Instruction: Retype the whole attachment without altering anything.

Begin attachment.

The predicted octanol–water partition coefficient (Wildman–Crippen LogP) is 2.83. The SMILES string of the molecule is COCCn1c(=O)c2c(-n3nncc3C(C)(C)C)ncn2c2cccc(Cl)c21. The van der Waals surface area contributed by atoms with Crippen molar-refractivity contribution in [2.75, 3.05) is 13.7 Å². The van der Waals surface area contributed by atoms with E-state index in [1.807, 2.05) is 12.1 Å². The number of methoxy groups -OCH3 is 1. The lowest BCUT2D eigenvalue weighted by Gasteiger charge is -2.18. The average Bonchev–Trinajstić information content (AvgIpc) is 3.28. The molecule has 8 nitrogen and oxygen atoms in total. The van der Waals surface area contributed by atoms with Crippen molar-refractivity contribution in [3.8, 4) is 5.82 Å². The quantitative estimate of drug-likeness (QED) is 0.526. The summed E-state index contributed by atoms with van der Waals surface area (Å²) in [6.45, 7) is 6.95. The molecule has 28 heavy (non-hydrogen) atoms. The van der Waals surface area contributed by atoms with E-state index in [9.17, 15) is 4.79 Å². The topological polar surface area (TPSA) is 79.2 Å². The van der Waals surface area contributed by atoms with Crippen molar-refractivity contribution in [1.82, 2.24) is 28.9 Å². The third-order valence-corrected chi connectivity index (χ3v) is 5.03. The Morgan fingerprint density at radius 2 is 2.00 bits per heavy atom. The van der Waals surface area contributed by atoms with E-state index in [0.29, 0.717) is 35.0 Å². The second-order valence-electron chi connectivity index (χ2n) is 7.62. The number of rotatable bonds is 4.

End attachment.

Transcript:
The predicted octanol–water partition coefficient (Wildman–Crippen LogP) is 2.83. The SMILES string of the molecule is COCCn1c(=O)c2c(-n3nncc3C(C)(C)C)ncn2c2cccc(Cl)c21. The van der Waals surface area contributed by atoms with Crippen molar-refractivity contribution in [2.75, 3.05) is 13.7 Å². The van der Waals surface area contributed by atoms with E-state index in [1.807, 2.05) is 12.1 Å². The number of methoxy groups -OCH3 is 1. The lowest BCUT2D eigenvalue weighted by Gasteiger charge is -2.18. The average Bonchev–Trinajstić information content (AvgIpc) is 3.28. The molecule has 8 nitrogen and oxygen atoms in total. The van der Waals surface area contributed by atoms with Crippen molar-refractivity contribution in [3.8, 4) is 5.82 Å². The quantitative estimate of drug-likeness (QED) is 0.526. The summed E-state index contributed by atoms with van der Waals surface area (Å²) in [6.45, 7) is 6.95. The molecule has 28 heavy (non-hydrogen) atoms. The van der Waals surface area contributed by atoms with E-state index in [9.17, 15) is 4.79 Å². The topological polar surface area (TPSA) is 79.2 Å². The van der Waals surface area contributed by atoms with Crippen molar-refractivity contribution in [1.82, 2.24) is 28.9 Å². The third-order valence-corrected chi connectivity index (χ3v) is 5.03. The Morgan fingerprint density at radius 2 is 2.00 bits per heavy atom. The van der Waals surface area contributed by atoms with E-state index in [0.29, 0.717) is 35.0 Å². The second-order valence-electron chi connectivity index (χ2n) is 7.62. The number of rotatable bonds is 4.